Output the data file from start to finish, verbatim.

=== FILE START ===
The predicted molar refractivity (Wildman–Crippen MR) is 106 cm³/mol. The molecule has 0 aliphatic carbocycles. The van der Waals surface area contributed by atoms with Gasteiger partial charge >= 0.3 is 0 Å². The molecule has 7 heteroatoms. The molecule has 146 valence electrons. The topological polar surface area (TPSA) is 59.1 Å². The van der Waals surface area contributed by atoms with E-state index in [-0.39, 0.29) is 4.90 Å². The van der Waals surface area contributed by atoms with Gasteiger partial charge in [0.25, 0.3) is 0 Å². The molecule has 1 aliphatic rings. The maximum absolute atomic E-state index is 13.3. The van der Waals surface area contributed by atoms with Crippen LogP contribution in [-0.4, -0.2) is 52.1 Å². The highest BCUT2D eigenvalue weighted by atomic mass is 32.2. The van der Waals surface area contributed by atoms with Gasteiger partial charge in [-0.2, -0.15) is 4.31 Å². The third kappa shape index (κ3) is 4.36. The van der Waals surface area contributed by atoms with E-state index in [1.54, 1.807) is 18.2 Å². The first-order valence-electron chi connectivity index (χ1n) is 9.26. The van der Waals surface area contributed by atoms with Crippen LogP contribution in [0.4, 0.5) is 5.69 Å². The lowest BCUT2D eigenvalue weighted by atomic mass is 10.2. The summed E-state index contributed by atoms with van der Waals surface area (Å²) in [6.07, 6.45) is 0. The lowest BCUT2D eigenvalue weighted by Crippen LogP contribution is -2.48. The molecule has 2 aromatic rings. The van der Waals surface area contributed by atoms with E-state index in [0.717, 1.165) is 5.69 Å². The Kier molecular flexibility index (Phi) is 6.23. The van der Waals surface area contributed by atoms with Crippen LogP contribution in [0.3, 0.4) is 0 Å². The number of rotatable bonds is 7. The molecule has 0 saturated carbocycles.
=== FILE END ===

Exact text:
The predicted molar refractivity (Wildman–Crippen MR) is 106 cm³/mol. The molecule has 0 aliphatic carbocycles. The van der Waals surface area contributed by atoms with Gasteiger partial charge >= 0.3 is 0 Å². The molecule has 7 heteroatoms. The molecule has 146 valence electrons. The topological polar surface area (TPSA) is 59.1 Å². The van der Waals surface area contributed by atoms with E-state index in [-0.39, 0.29) is 4.90 Å². The van der Waals surface area contributed by atoms with Gasteiger partial charge in [0.25, 0.3) is 0 Å². The molecule has 1 aliphatic rings. The maximum absolute atomic E-state index is 13.3. The van der Waals surface area contributed by atoms with Crippen LogP contribution in [-0.4, -0.2) is 52.1 Å². The highest BCUT2D eigenvalue weighted by atomic mass is 32.2. The van der Waals surface area contributed by atoms with Gasteiger partial charge in [-0.2, -0.15) is 4.31 Å². The third kappa shape index (κ3) is 4.36. The van der Waals surface area contributed by atoms with E-state index in [1.54, 1.807) is 18.2 Å². The first-order valence-electron chi connectivity index (χ1n) is 9.26. The van der Waals surface area contributed by atoms with Crippen LogP contribution in [0.4, 0.5) is 5.69 Å². The lowest BCUT2D eigenvalue weighted by atomic mass is 10.2. The summed E-state index contributed by atoms with van der Waals surface area (Å²) in [6.07, 6.45) is 0. The lowest BCUT2D eigenvalue weighted by Crippen LogP contribution is -2.48. The molecule has 2 aromatic rings. The van der Waals surface area contributed by atoms with E-state index in [0.717, 1.165) is 5.69 Å². The Kier molecular flexibility index (Phi) is 6.23. The van der Waals surface area contributed by atoms with Crippen LogP contribution in [0.3, 0.4) is 0 Å². The number of rotatable bonds is 7. The molecule has 0 saturated carbocycles.